The draft European Parliament report on the InfoSoc Directive, sometimes also called the Copyright Directive, has generated an enormous wave of responses. It was presented by the Member of the Parliament (MEP) responsible for leading the file, Julia Reda, to the Committee on Legal Affairs (JURI) on 20 January.
What are the next steps and what is the report’s ultimate significance? After all of the relevant Committees have transmitted their opinions, JURI will vote on the report and transmit it to the Plenary. If it is adopted there, it becomes a non-legislative and non-binding resolution in which the Parliament states its current position on certain matters of copyright reform. The Parliament hereby communicates to the Commission what it expects of future copyright legislation. This in turn can shape the Commission’s proposal for copyright reform, which is expected within this year. The Parliament has a notoriously short memory, especially of its own positions, so it will not consider itself bound by anything it decides upon now.
Everyone is talking about EU copyright reform. However, in the European Parliament, everyone is having the same discussions on enforcement that they were having ten years ago – and talking about stopping any reform.
The Draft Report “Towards a renewed consensus on the enforcement of Intellectual Property Rights: An EU Action Plan” (2014/2151(INI)) presented by Member of the European Parliament (MEP) Pavel Svoboda reacts supportively to the rather bland, regressive and unimaginative Commission Communication of the same name. Sadly, Mr Svoboda seems to be choosing to support the mistakes that the Commission’s view that the failures of the last ten years should be the model for the next decade.
Julia Reda, the MEP representative for the Pirate Party from Germany is the rapporteur for the European Union copyright reform dossier - that is the report on the implementation of the previous directive on this matter from 2001 (the so-called “Infosoc Directive”).
Over the past several weeks, there have been several developments concerning Australia's recently-proposed online copyright enforcement reforms. Particularly, the Australian government is in the process of adopting reforms that would allow owners of copyright-protected works and other authorized parties (collectively, "Rights Holders") to petition Australian Courts for an injunctive order to directly block foreign-hosted websites from accessing Australia. Although these proposed measures will arguably provide Rights Holders greater means to enforce rights in their works across borders, they pose a number of potentially problematic issues.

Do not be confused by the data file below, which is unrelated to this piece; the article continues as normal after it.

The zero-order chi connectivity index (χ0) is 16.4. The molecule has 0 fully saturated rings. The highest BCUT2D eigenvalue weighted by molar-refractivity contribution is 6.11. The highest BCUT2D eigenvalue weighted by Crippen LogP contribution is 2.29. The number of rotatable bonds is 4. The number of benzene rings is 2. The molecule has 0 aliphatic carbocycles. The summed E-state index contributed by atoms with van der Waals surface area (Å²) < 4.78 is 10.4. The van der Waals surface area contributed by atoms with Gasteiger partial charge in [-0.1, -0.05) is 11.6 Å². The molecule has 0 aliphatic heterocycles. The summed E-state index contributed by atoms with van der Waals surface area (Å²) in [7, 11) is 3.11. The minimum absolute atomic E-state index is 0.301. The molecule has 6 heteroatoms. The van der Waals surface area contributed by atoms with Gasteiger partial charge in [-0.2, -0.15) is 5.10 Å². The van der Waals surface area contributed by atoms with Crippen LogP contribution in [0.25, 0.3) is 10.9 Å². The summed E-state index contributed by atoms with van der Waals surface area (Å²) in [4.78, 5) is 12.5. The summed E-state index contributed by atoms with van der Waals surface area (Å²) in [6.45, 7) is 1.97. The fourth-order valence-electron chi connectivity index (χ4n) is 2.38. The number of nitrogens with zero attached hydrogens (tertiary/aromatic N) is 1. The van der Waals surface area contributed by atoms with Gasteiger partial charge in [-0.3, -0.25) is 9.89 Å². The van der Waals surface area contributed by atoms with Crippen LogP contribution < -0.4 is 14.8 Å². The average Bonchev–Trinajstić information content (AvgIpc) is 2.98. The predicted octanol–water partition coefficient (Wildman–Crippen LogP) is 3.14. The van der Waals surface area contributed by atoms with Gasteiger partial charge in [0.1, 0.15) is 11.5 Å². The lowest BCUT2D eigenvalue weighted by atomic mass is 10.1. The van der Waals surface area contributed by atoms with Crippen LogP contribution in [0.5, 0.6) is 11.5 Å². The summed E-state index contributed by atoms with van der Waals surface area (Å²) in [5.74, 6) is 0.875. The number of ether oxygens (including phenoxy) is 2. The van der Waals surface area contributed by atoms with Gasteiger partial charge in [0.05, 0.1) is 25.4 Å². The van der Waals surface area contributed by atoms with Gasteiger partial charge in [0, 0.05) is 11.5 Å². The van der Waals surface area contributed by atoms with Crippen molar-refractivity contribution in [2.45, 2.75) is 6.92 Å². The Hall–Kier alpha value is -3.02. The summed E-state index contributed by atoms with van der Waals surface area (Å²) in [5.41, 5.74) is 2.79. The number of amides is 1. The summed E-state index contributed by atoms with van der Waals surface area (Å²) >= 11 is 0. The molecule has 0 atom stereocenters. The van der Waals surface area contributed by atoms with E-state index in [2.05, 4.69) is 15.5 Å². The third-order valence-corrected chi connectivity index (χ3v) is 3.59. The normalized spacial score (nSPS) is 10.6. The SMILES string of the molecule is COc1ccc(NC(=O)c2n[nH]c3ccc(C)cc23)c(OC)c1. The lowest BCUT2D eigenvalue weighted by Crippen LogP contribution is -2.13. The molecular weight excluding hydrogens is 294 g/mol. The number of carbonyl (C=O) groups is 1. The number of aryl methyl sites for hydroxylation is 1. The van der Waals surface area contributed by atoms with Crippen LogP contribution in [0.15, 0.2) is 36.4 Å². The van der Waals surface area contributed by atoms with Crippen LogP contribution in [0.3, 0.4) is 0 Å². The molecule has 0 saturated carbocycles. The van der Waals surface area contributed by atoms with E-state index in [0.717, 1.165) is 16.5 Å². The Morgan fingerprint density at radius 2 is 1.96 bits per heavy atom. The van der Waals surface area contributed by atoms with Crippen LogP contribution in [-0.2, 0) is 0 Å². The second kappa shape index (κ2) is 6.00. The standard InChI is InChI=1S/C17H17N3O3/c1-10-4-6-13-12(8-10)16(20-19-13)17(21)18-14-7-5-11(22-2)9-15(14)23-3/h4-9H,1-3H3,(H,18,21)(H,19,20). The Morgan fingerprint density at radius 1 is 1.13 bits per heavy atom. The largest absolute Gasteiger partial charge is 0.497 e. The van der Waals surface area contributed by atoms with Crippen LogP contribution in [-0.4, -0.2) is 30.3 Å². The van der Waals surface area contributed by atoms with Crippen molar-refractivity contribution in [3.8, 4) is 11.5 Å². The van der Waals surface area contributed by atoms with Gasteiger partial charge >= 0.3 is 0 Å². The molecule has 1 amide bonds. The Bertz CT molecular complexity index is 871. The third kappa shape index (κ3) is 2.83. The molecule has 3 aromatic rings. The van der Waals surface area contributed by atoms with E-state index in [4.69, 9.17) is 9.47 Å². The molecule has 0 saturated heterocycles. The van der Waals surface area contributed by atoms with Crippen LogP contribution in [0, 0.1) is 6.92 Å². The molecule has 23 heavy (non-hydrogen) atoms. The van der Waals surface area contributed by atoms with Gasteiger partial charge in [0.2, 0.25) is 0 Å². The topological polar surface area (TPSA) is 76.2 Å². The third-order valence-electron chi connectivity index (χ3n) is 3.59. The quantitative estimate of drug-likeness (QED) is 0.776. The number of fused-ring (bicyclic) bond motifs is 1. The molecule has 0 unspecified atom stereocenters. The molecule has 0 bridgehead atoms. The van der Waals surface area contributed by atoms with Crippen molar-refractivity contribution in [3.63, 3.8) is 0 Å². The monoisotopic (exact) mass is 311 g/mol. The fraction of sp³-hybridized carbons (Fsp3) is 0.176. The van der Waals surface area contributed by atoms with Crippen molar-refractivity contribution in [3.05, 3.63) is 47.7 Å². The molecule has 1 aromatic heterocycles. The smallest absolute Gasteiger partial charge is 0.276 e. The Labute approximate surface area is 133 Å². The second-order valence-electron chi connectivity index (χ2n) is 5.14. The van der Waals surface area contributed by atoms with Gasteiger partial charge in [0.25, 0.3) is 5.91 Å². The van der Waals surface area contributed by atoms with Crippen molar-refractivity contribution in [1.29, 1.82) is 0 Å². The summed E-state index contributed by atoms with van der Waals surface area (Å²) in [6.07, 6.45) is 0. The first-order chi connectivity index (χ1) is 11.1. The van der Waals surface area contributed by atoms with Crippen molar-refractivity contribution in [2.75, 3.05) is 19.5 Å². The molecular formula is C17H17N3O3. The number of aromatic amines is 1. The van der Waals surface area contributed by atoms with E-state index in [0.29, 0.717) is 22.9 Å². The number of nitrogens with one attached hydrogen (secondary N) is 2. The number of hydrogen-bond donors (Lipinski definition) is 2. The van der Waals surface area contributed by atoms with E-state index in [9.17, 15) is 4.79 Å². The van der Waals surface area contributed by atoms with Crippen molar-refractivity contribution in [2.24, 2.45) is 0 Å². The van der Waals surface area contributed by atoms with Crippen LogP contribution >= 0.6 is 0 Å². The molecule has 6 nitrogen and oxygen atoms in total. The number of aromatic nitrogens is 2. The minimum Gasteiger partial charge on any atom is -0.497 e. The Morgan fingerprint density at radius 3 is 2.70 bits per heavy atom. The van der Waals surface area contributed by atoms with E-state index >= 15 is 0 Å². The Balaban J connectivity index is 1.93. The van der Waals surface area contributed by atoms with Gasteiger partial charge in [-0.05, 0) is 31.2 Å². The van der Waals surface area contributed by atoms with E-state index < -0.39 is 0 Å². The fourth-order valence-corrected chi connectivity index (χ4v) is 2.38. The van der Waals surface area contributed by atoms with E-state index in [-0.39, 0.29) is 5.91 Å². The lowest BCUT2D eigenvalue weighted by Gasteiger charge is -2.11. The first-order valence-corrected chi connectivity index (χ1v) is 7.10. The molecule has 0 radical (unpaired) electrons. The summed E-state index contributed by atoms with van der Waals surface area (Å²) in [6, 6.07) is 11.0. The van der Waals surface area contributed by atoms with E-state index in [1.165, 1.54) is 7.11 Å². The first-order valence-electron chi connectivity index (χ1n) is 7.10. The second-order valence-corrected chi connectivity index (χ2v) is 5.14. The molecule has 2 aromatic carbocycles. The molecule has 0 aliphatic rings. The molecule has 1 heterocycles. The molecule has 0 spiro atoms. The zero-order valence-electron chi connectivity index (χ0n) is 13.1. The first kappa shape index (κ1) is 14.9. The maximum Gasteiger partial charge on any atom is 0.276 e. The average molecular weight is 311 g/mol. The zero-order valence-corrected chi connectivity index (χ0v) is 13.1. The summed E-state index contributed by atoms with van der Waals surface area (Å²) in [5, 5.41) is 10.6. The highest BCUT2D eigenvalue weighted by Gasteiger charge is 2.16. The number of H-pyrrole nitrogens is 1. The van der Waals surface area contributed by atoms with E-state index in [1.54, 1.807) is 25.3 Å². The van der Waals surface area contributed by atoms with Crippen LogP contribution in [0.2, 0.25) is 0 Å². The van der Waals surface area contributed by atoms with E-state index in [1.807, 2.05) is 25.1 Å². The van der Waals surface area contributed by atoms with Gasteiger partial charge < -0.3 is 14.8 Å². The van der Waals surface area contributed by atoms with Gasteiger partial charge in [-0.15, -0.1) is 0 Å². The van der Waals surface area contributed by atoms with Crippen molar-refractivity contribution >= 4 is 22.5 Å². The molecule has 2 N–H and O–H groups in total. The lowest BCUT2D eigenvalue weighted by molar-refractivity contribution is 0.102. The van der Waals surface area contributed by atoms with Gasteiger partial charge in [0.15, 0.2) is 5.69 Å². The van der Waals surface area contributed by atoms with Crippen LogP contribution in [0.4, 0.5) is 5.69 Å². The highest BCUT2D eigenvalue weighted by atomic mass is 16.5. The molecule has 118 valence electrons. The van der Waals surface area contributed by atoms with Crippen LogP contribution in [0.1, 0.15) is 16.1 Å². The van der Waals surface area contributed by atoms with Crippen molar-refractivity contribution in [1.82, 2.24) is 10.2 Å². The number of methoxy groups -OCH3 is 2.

Article 5(3(h) of the InfoSoc Directive allows Member States to introduce into their own national copyright laws an exception to the rights of reproduction, communication/making available to the public and distribution to allow "use of works, such as works of architecture or sculpture, made to be located permanently in public places" - the so called freedom of panorama.
In light of a possible reform of the legislative framework in the area of copyright, the draft Report prepared by MEP and Pirate Party member Julia Reda on the implementation of the InfoSoc Directive mentioned freedom of panorama be made mandatory (rather than merely optional) for Member States to implement into their own legal regimes.
However, the amended version of the Report, which has received the approval of the Legal Committee of the European Parliament, currently includes a recommendation that "the commercial use of photographs, video footage or other images of works which are permanently located in public places
On 8 September 2016, only a few days before the European Commission will announce its plans for a copyright reform, Communia and EDRi will be organising an event to discuss some of they key issues, namely the failures of the current EU copyright law, and the situation of exceptions and limitations. The event “Copyright Reform: Unlocking copyright for users?” takes place at the European Parliament, room 6G1.